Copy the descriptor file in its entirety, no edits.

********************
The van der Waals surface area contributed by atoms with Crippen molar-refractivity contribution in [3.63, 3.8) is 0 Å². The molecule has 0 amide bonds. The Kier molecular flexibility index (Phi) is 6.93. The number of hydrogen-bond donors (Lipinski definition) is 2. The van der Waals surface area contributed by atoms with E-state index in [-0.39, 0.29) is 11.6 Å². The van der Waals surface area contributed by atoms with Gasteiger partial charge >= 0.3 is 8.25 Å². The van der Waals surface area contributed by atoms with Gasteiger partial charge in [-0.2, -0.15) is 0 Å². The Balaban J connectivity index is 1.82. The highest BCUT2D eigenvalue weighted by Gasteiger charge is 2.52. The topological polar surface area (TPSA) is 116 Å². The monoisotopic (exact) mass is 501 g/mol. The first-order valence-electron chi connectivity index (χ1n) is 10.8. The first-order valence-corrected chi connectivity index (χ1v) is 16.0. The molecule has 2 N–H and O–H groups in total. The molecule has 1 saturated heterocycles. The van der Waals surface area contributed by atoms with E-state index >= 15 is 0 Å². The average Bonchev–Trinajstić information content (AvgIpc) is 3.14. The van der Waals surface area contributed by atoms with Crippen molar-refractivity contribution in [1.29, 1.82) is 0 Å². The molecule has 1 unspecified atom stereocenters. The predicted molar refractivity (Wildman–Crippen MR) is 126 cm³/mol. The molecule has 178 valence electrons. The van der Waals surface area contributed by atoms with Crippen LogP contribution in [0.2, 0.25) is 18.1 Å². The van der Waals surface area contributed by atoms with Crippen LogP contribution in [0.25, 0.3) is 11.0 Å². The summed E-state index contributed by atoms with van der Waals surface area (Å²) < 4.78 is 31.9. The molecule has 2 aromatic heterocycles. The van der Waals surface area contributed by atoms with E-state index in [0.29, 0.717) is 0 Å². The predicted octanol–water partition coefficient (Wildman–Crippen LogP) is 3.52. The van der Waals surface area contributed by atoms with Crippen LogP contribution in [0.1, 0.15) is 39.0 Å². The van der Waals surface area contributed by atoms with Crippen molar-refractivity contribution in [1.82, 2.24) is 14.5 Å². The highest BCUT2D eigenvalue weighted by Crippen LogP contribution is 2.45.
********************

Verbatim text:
The van der Waals surface area contributed by atoms with Crippen molar-refractivity contribution in [3.63, 3.8) is 0 Å². The molecule has 0 amide bonds. The Kier molecular flexibility index (Phi) is 6.93. The number of hydrogen-bond donors (Lipinski definition) is 2. The van der Waals surface area contributed by atoms with E-state index in [-0.39, 0.29) is 11.6 Å². The van der Waals surface area contributed by atoms with Gasteiger partial charge >= 0.3 is 8.25 Å². The van der Waals surface area contributed by atoms with Gasteiger partial charge in [-0.2, -0.15) is 0 Å². The Balaban J connectivity index is 1.82. The highest BCUT2D eigenvalue weighted by Gasteiger charge is 2.52. The topological polar surface area (TPSA) is 116 Å². The monoisotopic (exact) mass is 501 g/mol. The first-order valence-electron chi connectivity index (χ1n) is 10.8. The first-order valence-corrected chi connectivity index (χ1v) is 16.0. The molecule has 2 N–H and O–H groups in total. The molecule has 1 saturated heterocycles. The van der Waals surface area contributed by atoms with E-state index >= 15 is 0 Å². The average Bonchev–Trinajstić information content (AvgIpc) is 3.14. The van der Waals surface area contributed by atoms with Crippen molar-refractivity contribution in [1.29, 1.82) is 0 Å². The molecule has 1 unspecified atom stereocenters. The predicted molar refractivity (Wildman–Crippen MR) is 126 cm³/mol. The molecule has 178 valence electrons. The van der Waals surface area contributed by atoms with Crippen LogP contribution in [0.2, 0.25) is 18.1 Å². The van der Waals surface area contributed by atoms with Crippen LogP contribution in [0.25, 0.3) is 11.0 Å². The summed E-state index contributed by atoms with van der Waals surface area (Å²) < 4.78 is 31.9. The molecule has 2 aromatic heterocycles. The van der Waals surface area contributed by atoms with E-state index in [0.29, 0.717) is 0 Å². The predicted octanol–water partition coefficient (Wildman–Crippen LogP) is 3.52. The van der Waals surface area contributed by atoms with Crippen LogP contribution in [0.1, 0.15) is 39.0 Å². The van der Waals surface area contributed by atoms with Crippen molar-refractivity contribution in [1.82, 2.24) is 14.5 Å². The highest BCUT2D eigenvalue weighted by Crippen LogP contribution is 2.45.